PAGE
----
Monday, January 31, 2005

Fighting the Good Fight

Fighting the Good Fight

It has been a lazy weekend for me in Jakarta, but it was intended to be so. I needed to recharge myself before another busy week ahead. So I slept late, loitered around Sarinah, surfed the Net at the cybercafe, sipped my kopi tubruk at Phoenam Cafe, browsed at the QBWorld bookshop on Jalan Sunda, chomped on some red apples and downed a couple of beers in my hotel room, watching the FA cup tie between Man U and Middlesbrough.

Today I had lunch at Warong Podjok in Menteng--one of my favourite haunts last time. The restaurant serves typical Indonesian street fare--nasi uduk, sayur asem, ayam bakar, rawon, soto ayam--but at inflated prices. I don't really mind though because it is usually quiet and I could always spend an hour or so there reading after my meal, without the harassment of pengamins (buskers).

I also treated myself to some light reading--Chuck Palahniuk's (of Fight Club fame) Stranger Than Fiction: True Stories. I wish I have the time to read more of his works; he is one of the more original writers out there. But I've long resigned myself to the fact that I'll never get to read all the books that I'd like to read in my lifetime. But that's alright. I'm grateful for whatever good things in life that I've been able to savour--books, food, people and places--all the little things that make life worthwhile.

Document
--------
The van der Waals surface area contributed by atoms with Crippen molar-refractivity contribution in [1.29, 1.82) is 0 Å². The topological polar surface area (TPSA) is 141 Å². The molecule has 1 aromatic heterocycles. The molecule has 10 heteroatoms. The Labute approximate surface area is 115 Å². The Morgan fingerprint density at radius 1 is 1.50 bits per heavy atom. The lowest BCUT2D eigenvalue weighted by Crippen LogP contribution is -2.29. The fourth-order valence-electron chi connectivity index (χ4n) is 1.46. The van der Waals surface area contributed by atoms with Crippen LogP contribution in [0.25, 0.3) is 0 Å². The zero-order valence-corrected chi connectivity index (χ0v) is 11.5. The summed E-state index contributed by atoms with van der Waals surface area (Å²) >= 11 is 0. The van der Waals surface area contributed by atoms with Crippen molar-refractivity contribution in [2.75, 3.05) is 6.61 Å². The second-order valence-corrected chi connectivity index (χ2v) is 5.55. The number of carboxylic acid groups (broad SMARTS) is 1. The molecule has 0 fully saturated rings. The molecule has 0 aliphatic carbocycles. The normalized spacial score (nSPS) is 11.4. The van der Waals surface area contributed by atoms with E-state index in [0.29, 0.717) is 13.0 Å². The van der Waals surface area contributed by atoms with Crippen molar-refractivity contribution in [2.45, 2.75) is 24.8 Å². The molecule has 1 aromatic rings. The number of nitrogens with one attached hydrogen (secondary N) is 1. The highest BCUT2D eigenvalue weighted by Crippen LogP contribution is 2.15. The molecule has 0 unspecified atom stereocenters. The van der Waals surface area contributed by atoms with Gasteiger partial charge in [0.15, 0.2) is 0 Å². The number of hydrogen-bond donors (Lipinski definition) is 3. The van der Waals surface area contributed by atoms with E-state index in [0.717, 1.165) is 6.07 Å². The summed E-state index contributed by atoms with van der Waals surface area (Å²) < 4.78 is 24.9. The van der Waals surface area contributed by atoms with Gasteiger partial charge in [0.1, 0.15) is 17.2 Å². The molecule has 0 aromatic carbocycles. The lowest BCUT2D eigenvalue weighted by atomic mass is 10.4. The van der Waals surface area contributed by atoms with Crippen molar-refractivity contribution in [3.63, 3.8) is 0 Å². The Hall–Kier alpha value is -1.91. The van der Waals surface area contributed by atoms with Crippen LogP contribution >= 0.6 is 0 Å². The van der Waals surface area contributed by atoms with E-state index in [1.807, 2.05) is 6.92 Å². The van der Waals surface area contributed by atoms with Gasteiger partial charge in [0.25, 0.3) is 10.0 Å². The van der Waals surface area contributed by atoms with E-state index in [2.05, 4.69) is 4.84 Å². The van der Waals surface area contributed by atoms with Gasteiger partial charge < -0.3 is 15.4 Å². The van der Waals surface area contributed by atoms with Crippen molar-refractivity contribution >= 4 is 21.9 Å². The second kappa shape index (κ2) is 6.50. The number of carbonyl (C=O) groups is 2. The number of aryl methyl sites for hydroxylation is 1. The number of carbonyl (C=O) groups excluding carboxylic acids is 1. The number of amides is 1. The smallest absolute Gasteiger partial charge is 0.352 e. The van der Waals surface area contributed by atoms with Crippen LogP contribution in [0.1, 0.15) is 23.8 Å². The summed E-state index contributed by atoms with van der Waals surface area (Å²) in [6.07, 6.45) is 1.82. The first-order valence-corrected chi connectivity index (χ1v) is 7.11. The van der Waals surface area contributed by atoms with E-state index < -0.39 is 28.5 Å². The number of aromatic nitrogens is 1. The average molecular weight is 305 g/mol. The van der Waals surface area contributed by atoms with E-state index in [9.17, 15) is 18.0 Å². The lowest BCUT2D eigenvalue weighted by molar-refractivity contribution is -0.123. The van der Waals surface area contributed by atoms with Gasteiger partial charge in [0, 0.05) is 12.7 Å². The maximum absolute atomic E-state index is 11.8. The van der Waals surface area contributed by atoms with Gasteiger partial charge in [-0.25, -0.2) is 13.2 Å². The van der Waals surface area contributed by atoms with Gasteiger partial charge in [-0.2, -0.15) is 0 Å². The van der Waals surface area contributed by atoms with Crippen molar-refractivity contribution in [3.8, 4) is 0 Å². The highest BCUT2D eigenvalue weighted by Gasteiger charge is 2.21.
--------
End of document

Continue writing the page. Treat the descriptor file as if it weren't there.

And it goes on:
Perhaps I'm an easily contented man, even unambitious by conventional standards. But that doesn't mean that I don't "fight the good fight" (Paulo Coelho's words). My interpretation of fighting the good fight means you still participate fully and fiercely in the rat race, fulfilling the destiny of your karma but choosing to remain unattached to its outcome.

You work for material success because it is simply a convenient measure of progress. But there's nothing inherently glorious about it. You work, you reap your rewards, you distill whatever insights you can gain from the experience, and you move on to the next challenge. Material gains are just a side-effect of what you do.

Lazy weekends are good. It gives you the space to put things back in perspective; you get to see what's important and what's not. And most important of all, you recharge your batteries and recalibrate your moral compass before you begin another week, before you enter the arena for another good fight...

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